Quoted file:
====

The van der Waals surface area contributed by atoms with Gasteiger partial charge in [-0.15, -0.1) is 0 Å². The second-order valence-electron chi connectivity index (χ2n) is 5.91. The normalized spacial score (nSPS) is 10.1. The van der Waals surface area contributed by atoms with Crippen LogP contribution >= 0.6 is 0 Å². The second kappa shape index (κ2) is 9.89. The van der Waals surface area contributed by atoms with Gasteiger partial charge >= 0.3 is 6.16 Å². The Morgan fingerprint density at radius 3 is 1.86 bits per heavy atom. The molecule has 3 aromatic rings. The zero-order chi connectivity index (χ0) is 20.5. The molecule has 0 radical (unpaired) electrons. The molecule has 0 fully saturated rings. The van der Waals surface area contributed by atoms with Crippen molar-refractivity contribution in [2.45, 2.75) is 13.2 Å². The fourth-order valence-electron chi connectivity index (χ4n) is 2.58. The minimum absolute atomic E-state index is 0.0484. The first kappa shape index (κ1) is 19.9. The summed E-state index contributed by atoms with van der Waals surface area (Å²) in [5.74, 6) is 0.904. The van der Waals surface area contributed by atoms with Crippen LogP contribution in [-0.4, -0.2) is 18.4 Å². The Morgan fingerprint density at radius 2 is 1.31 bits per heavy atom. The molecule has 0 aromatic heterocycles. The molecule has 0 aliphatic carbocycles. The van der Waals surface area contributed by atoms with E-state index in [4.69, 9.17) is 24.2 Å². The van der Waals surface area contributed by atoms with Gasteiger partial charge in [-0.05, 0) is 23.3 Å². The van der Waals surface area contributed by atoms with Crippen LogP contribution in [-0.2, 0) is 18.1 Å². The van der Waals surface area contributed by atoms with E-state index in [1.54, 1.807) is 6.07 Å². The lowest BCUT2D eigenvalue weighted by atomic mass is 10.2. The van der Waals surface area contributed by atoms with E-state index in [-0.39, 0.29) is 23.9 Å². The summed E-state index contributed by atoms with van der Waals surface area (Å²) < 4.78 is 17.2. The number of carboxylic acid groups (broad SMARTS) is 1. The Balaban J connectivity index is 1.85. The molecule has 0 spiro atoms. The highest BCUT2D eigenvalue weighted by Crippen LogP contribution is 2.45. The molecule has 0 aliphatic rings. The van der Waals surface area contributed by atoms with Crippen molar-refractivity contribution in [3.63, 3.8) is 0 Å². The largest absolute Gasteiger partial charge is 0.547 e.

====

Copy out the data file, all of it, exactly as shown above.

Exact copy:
The van der Waals surface area contributed by atoms with Gasteiger partial charge in [-0.15, -0.1) is 0 Å². The second-order valence-electron chi connectivity index (χ2n) is 5.91. The normalized spacial score (nSPS) is 10.1. The van der Waals surface area contributed by atoms with Crippen LogP contribution >= 0.6 is 0 Å². The second kappa shape index (κ2) is 9.89. The van der Waals surface area contributed by atoms with Gasteiger partial charge >= 0.3 is 6.16 Å². The Morgan fingerprint density at radius 3 is 1.86 bits per heavy atom. The molecule has 3 aromatic rings. The zero-order chi connectivity index (χ0) is 20.5. The molecule has 0 radical (unpaired) electrons. The molecule has 0 fully saturated rings. The van der Waals surface area contributed by atoms with Crippen molar-refractivity contribution in [2.45, 2.75) is 13.2 Å². The fourth-order valence-electron chi connectivity index (χ4n) is 2.58. The minimum absolute atomic E-state index is 0.0484. The first kappa shape index (κ1) is 19.9. The summed E-state index contributed by atoms with van der Waals surface area (Å²) in [5.74, 6) is 0.904. The van der Waals surface area contributed by atoms with Crippen LogP contribution in [-0.4, -0.2) is 18.4 Å². The Morgan fingerprint density at radius 2 is 1.31 bits per heavy atom. The molecule has 0 aromatic heterocycles. The molecule has 0 aliphatic carbocycles. The van der Waals surface area contributed by atoms with E-state index in [4.69, 9.17) is 24.2 Å². The van der Waals surface area contributed by atoms with Gasteiger partial charge in [-0.05, 0) is 23.3 Å². The van der Waals surface area contributed by atoms with Crippen LogP contribution in [-0.2, 0) is 18.1 Å². The van der Waals surface area contributed by atoms with E-state index in [1.54, 1.807) is 6.07 Å². The lowest BCUT2D eigenvalue weighted by atomic mass is 10.2. The van der Waals surface area contributed by atoms with E-state index in [-0.39, 0.29) is 23.9 Å². The summed E-state index contributed by atoms with van der Waals surface area (Å²) < 4.78 is 17.2. The number of carboxylic acid groups (broad SMARTS) is 1. The Balaban J connectivity index is 1.85. The molecule has 0 spiro atoms. The highest BCUT2D eigenvalue weighted by Crippen LogP contribution is 2.45. The molecule has 0 aliphatic rings. The van der Waals surface area contributed by atoms with Crippen molar-refractivity contribution in [3.63, 3.8) is 0 Å². The largest absolute Gasteiger partial charge is 0.547 e.